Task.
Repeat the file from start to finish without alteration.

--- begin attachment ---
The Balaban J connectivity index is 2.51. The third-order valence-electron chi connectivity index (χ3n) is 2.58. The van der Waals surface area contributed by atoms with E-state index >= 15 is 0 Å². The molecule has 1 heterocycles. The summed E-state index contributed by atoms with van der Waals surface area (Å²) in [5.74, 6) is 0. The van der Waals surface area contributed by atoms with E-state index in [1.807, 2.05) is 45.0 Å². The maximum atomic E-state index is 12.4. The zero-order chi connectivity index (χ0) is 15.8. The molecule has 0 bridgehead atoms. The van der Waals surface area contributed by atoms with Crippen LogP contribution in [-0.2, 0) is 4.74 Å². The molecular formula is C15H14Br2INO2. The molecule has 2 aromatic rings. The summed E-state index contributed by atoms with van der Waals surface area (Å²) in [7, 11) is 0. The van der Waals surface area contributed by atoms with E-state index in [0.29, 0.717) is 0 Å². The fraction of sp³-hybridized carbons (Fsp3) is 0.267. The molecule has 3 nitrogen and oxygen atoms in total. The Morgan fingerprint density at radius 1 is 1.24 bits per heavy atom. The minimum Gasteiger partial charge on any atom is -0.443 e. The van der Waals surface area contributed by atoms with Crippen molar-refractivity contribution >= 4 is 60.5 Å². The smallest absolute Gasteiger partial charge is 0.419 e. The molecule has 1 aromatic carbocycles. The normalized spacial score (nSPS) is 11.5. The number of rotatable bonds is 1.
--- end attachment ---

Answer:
The Balaban J connectivity index is 2.51. The third-order valence-electron chi connectivity index (χ3n) is 2.58. The van der Waals surface area contributed by atoms with E-state index >= 15 is 0 Å². The molecule has 1 heterocycles. The summed E-state index contributed by atoms with van der Waals surface area (Å²) in [5.74, 6) is 0. The van der Waals surface area contributed by atoms with E-state index in [1.807, 2.05) is 45.0 Å². The maximum atomic E-state index is 12.4. The zero-order chi connectivity index (χ0) is 15.8. The molecule has 0 bridgehead atoms. The van der Waals surface area contributed by atoms with Crippen LogP contribution in [-0.2, 0) is 4.74 Å². The molecular formula is C15H14Br2INO2. The molecule has 2 aromatic rings. The summed E-state index contributed by atoms with van der Waals surface area (Å²) in [7, 11) is 0. The van der Waals surface area contributed by atoms with E-state index in [0.29, 0.717) is 0 Å². The fraction of sp³-hybridized carbons (Fsp3) is 0.267. The molecule has 3 nitrogen and oxygen atoms in total. The Morgan fingerprint density at radius 1 is 1.24 bits per heavy atom. The minimum Gasteiger partial charge on any atom is -0.443 e. The van der Waals surface area contributed by atoms with Crippen molar-refractivity contribution >= 4 is 60.5 Å². The smallest absolute Gasteiger partial charge is 0.419 e. The molecule has 1 aromatic carbocycles. The normalized spacial score (nSPS) is 11.5. The number of rotatable bonds is 1.